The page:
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Sep 30, 2020

No bones about it: Wild gorillas don’t develop osteoporosis like their human cousins

Posted by in categories: biotech/medical, life extension

In a study of gorilla skeletons collected in the wild, Johns Hopkins Medicine researchers and their international collaborators report that aging female gorillas do not experience the accelerated bone loss associated with the bone-weakening condition called osteoporosis, as their human counterparts often do. The findings, they say, could offer clues as to how humans evolved with age-related diseases.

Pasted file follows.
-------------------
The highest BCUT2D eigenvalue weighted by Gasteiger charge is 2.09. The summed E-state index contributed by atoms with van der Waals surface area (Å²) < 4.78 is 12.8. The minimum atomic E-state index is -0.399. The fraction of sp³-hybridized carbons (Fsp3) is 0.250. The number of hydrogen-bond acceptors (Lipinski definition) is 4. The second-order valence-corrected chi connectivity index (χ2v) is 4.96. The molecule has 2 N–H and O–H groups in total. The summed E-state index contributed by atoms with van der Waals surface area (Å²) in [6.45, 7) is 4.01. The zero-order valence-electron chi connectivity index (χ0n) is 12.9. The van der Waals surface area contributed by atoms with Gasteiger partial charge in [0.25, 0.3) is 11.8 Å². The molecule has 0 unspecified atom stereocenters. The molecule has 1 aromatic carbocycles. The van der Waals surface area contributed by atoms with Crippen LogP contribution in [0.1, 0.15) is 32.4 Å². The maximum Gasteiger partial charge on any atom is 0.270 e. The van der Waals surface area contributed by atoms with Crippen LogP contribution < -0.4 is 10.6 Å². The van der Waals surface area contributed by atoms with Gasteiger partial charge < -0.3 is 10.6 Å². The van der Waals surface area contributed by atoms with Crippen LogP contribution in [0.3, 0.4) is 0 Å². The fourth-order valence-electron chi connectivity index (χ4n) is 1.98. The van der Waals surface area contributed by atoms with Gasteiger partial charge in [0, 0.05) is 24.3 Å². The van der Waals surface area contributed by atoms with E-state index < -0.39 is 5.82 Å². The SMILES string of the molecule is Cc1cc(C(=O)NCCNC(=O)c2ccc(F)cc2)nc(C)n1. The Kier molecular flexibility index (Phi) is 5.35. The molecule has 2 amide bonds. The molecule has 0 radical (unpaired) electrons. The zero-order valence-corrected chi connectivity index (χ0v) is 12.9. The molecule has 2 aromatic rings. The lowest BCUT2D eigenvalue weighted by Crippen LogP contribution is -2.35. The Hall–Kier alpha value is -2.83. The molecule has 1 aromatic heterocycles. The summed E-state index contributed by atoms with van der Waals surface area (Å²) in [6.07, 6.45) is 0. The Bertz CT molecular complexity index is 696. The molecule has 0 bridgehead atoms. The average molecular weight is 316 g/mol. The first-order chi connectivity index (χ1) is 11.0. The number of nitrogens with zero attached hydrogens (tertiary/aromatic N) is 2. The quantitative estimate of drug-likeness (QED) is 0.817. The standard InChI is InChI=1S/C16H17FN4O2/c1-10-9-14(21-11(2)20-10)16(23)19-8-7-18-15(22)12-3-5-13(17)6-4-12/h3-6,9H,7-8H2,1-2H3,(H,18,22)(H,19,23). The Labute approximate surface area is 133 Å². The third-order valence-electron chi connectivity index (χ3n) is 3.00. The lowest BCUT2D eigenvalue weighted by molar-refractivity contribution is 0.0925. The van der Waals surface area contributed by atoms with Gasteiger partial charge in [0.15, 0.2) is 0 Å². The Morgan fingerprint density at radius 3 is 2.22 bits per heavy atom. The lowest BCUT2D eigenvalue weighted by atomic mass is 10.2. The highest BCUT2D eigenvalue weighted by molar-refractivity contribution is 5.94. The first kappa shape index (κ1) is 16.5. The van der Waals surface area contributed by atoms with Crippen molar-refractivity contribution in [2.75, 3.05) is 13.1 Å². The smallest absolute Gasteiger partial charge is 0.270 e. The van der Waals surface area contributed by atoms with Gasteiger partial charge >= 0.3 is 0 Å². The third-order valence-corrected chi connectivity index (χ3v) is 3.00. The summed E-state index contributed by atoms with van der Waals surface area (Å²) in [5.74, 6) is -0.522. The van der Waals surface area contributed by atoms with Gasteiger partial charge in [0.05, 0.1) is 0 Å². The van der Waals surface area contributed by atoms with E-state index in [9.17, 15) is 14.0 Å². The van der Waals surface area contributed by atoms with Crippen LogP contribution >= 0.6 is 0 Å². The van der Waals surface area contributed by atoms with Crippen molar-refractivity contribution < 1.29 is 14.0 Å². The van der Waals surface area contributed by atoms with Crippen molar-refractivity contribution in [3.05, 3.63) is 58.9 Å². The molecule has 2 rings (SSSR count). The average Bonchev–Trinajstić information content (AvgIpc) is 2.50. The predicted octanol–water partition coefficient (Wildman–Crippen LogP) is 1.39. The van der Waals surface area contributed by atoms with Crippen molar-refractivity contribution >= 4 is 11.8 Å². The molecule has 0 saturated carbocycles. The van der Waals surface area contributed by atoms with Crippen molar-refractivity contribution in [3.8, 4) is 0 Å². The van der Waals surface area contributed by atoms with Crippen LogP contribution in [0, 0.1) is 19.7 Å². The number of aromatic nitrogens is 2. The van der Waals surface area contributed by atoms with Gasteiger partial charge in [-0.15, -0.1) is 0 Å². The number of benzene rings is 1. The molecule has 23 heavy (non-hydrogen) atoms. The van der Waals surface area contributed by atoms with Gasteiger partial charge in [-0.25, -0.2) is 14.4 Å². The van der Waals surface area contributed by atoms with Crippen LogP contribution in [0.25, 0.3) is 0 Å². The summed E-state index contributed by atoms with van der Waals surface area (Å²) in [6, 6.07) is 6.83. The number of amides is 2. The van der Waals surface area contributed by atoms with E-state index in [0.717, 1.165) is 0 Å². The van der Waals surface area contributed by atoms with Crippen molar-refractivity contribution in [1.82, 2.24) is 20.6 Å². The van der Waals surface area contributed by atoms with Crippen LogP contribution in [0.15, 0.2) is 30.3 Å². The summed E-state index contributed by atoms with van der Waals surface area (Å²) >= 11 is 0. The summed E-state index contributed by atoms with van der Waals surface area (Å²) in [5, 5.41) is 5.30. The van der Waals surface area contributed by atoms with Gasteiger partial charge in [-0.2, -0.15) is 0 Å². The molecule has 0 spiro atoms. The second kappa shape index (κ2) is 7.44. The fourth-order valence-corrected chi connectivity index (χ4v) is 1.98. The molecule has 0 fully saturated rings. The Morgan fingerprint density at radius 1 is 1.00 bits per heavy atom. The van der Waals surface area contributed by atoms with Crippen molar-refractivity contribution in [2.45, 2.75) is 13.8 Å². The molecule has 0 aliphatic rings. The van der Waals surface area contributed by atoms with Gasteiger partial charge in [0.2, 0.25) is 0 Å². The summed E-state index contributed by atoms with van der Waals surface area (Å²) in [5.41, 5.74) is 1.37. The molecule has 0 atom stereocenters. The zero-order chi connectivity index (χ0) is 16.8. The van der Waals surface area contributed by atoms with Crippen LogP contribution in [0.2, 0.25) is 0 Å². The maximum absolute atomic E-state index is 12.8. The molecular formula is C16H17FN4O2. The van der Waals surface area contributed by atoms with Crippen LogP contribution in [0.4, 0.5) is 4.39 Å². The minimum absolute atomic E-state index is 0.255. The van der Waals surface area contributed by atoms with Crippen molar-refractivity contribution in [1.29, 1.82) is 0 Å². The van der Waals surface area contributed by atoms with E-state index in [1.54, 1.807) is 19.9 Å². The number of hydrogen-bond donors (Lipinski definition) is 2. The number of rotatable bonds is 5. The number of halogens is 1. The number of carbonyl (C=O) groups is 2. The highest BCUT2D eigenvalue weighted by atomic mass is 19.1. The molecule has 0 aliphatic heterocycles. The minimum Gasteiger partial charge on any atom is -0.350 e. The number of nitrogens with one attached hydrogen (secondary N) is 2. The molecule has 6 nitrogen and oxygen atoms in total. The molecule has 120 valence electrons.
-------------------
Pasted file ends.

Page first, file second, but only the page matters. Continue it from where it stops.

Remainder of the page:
The study was published on Sept. 21, 2020, in Philosophical Translations of the Royal Society B.

“Osteoporosis in humans is a really interesting mechanical problem,” says Christopher Ruff, Ph.D., professor at the Center for Functional Anatomy and Evolution at the Johns Hopkins University School of Medicine. “In terms of natural selection, there is no evolutionary advantage in developing with aging to the point of a potential fracture. By looking at close relatives of humans on the evolutionary tree, we can infer more about the origins of this condition.”

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